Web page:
The Department of Justice (DOJ) announced 13 new gun-related indictments in Ohio on Friday bringing the number of gun and violent crime indictments up about 60 percent over the previous two fiscal years.
The crimes included in the indictments ranged from illegal possession of a firearm by a felon to lying on a background check in order to purchase a firearm to possessing a firearm in furtherance of a drug crime. A number of the defendants in the cases have long criminal histories which include drug trafficking, robbery, felony assault, assault on a police officer, and other previous convictions. Justin Herdman, the U.S. Attorney for the Northern District of Ohio, said the 13 indictments and the rise in gun-related prosecutions are intended to keep the most dangerous criminals off the streets.
"These defendants include those with a long history of violent crime, as well as defendants who have illegally obtained guns for criminals to use in violent crime like carjackings," he said in a statement. "As part of Project Safe Neighborhoods, we will continue to work with local police and federal law enforcement to target the most dangerous offenders and make our community safer."
The DOJ said the 13 indictments were the result of the work of a wide range of law enforcement agencies. The Bureau of Alcohol, Tobacco, Firearms, and Explosives (ATF); Federal Bureau of Investigation; Drug Enforcement Administration; U.S. Department of Homeland Security; Bureau of Immigration and Customs Enforcement; U.S. Postal Inspection Service; and about half a dozen Ohio state and local law enforcement agencies were involved in at least one of the 13 cases. The ATF said it will continue to pursue anyone who uses firearms to commit crimes.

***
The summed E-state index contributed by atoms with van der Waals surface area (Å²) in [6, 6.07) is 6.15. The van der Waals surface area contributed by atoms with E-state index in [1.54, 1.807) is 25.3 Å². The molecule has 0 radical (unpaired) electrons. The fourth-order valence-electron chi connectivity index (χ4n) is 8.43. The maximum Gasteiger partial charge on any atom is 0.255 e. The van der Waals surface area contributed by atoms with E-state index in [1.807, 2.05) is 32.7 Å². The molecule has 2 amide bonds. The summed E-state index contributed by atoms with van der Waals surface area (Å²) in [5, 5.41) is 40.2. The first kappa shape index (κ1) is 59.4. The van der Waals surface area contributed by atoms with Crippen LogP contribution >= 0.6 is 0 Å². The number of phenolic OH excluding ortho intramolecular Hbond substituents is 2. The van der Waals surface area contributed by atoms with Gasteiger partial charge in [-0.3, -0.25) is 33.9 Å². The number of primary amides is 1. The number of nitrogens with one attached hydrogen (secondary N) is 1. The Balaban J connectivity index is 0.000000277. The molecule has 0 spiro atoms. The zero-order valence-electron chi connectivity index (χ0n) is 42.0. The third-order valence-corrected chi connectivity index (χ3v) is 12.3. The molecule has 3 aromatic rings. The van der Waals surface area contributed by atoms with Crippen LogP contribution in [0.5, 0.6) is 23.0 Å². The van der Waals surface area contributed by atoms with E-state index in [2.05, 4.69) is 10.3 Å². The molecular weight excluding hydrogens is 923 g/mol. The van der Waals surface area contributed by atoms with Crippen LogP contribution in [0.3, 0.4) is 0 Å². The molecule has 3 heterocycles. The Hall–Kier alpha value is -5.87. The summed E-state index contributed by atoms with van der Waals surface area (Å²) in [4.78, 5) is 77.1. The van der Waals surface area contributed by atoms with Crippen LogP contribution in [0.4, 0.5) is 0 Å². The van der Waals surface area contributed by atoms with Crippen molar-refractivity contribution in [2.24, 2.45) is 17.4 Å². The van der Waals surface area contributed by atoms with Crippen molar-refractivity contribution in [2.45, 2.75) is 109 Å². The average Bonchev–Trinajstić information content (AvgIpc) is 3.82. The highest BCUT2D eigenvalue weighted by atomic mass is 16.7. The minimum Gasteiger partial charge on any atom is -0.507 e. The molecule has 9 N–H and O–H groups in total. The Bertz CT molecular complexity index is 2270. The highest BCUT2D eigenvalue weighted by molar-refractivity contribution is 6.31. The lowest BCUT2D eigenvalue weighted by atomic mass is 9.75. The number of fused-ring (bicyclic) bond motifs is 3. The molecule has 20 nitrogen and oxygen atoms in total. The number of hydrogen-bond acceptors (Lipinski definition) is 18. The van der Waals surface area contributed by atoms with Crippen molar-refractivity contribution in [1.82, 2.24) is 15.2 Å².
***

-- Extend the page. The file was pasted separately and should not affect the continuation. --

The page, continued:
"There is no place in our community for those who use firearms for violent, criminal purposes," Trevor Velinor, special agent in charge of ATF's Columbus Field Division, said. "ATF will continue to work with our law enforcement partners at the federal, state, and local levels to bring those individuals to justice."
The DOJ has focused on increasing prosecutions of federal gun crimes since President Trump took office in 2017. The department announced in July 2017 that the increased focus had led to a nearly 23 percent increase in gun prosecutions. Attorney General Sessions said the strategy was designed to send a message to those who would commit gun crimes.
"Following President Trump's Executive Order to focus on reducing crime, I directed federal prosecutors to prioritize taking illegal guns off of our streets, and as a result, we are now prosecuting hundreds more firearms defendants," Sessions said at the time. "That sends a clear message to criminals all over this country that if you carry a gun illegally, you will be held accountable."
In March 2018, Sessions reiterated his and the president's support for increased gun prosecutions under current law.
"Under my tenure as attorney general, we have already increased federal gun prosecutions to a 10-year high—and we are just getting started," he said. "With these new measures in place, we are better positioned to disarm criminals and protect the law-abiding people of this country."
The 13 Ohio defendants are awaiting trial.